Email Ken Stallings   When a game is no longer a game

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The advance of professional athletics from a pastime to a mega-corporation is a long standing reality.  We would need to go back to our grandfather's world to remember when it was just a game.

However, we only need to go back to our father's generation to remember when athletics in college was really a game and not a mega-corporation.  But too much has happened in college athletics in the last thirty years and it's been documented too well to need further mention here.

We accept that they don't truly play games in professional and college ranks any longer.  They put on corporate spectacles designed to part money from spectators.

High schools?  Eh Tu, Brutus!

Yes, sadly, the greed factor has permeated its way to the high school level, and in sports other than the big two of football and basketball.  It's long been known that high school football in states like Texas were a serious business long before the NFL became the NFL.  But the trends are now negative in sports like high school wrestling, and the driving factor are college scholarships.

The latest warning flag comes to us from the state of Georgia.  Coaches and high schools wanting to win championships at all costs are actively seeking to build what constitute all-star teams.  The wrestlers are being actively recruited to join the top flight high school programs.  There is one prime problem.  These high school kids don't live in the school district for the school actively recruiting them.  They should be attending another area high school instead, one that ostensibly still believes the mission of high schools is education.

So, to circumvent these requirements, the highly prized wrestling athlete and his parents simply lie.  They falsify the address listed on the high school admissions forms, most frequently listing the address of a relative who lives in the district of the desired school, but whom the child does not live with.

Clearly, the coaches and school staff are in on the fix.  They gain better athletes and increase their prestige over rival schools.  There has been reluctance for law enforcement to investigate this conduct.  Given this reluctance, rival school boosters are taking action privately.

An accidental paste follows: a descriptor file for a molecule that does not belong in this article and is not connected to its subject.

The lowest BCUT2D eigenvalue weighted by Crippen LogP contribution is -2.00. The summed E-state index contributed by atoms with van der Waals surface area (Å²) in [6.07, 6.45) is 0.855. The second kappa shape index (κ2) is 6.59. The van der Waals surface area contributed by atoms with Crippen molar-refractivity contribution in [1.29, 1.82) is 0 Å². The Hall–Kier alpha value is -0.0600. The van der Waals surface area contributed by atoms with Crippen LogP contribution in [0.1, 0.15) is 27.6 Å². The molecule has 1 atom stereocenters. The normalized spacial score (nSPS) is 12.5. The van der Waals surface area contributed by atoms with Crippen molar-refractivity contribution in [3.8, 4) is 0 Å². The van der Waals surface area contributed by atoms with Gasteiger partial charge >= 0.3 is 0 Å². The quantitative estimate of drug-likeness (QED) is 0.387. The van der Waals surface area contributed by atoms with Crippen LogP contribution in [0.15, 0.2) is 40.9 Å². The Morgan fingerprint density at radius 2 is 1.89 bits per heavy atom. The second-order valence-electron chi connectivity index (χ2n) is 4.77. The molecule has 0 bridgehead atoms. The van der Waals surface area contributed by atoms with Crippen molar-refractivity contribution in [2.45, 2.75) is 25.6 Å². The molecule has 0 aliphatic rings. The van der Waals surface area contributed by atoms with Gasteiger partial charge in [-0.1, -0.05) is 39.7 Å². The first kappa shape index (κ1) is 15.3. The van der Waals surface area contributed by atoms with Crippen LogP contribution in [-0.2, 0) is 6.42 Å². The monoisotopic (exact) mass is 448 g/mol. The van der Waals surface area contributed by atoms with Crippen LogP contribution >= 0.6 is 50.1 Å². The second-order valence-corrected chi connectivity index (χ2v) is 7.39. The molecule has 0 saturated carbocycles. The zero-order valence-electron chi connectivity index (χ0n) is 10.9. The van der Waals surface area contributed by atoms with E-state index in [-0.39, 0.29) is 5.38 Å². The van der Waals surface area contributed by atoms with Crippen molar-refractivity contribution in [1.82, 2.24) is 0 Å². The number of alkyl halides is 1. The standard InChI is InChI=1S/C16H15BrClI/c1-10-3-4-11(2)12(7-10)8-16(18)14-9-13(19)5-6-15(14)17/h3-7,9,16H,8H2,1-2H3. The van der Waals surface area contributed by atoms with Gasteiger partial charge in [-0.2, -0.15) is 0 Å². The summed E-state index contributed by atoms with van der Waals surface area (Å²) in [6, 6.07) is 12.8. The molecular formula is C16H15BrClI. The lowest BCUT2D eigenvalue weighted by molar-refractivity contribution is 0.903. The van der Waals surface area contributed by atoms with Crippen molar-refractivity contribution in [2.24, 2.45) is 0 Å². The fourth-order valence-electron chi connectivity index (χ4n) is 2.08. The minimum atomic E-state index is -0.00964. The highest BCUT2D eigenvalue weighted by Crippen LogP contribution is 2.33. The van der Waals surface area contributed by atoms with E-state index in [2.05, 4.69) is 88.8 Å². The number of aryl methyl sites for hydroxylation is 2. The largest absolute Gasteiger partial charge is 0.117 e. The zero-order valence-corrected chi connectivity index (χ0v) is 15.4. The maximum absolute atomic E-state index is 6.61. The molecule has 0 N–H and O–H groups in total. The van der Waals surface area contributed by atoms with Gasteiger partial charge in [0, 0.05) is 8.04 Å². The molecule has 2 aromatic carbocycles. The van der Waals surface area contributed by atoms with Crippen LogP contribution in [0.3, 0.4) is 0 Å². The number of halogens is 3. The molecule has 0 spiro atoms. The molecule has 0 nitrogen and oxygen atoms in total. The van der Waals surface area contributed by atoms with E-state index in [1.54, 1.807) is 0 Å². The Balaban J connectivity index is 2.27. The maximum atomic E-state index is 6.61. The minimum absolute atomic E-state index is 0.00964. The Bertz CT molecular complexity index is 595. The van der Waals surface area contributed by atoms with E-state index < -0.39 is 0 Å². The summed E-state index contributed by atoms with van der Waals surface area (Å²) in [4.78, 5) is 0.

Private investigators are being paid thousands of dollars to shadow high school athletes, to document where they actually live.  Once the investigators determine that the athletes reside outside the required school district, they turn this data over to the boosters, who then release it to the media, the various school boards, and law enforcement.

The school boards are humiliated and have to transfer the student to the proper school.  It interrupts his studies, and causes confusion and chaos at both schools.  The teachers are thrown into a frustrating situation of accepting a student mid-term and in needing to compile academic transcripts to send to the gaining schools.

All this from an unbridled desire to get victories in high school athletic contests.  It is a sick perversion of our primary education system.  But this perversion goes deeper.

In local communities across America, youth sports clubs and organizations were created to give elementary aged children a summer outlet for recreation and exercise.  Literally, these are the mom-coached soccer, baseball, basketball, and pee-wee football teams.  But they have become something else.  They have more recently become fertile recruitment territory for high school coaches!

Many high school coaches are using these community organizations as scout farms.  The coaches influence children to join particular teams so they can more easily scout their future athletes.  This is where the schemes to falsify high school admissions forms start.  High school coaches often identify kids they want on their teams.  They establish a relationship with the parents, and promise them if their kid attends his school, that a college scholarship awaits.

The adults are to blame -- all of them.  The parents, coaches, and school administrators all combine to create this mess.  Myopically they all morph what should be a pleasant recreational outlet for children into something foolish.  We are creating a meat market where children are being groomed at age 12 for an all-star high school team, where the athletes are being pursued by colleges looking for revenue streams offering scholarships. 

Young children at age 12 are being told foolish stories of a fast track through college and into professional athletics.  Yet, as the coaches well know, the children have better odds of winning a lottery.  Certainly, they have better odds of being a doctor if they forgo this nonsense and stick to academic studies!

It is time for adults to stop acting like children so that children won't be forced to act like adults!

-- Ken Stallings

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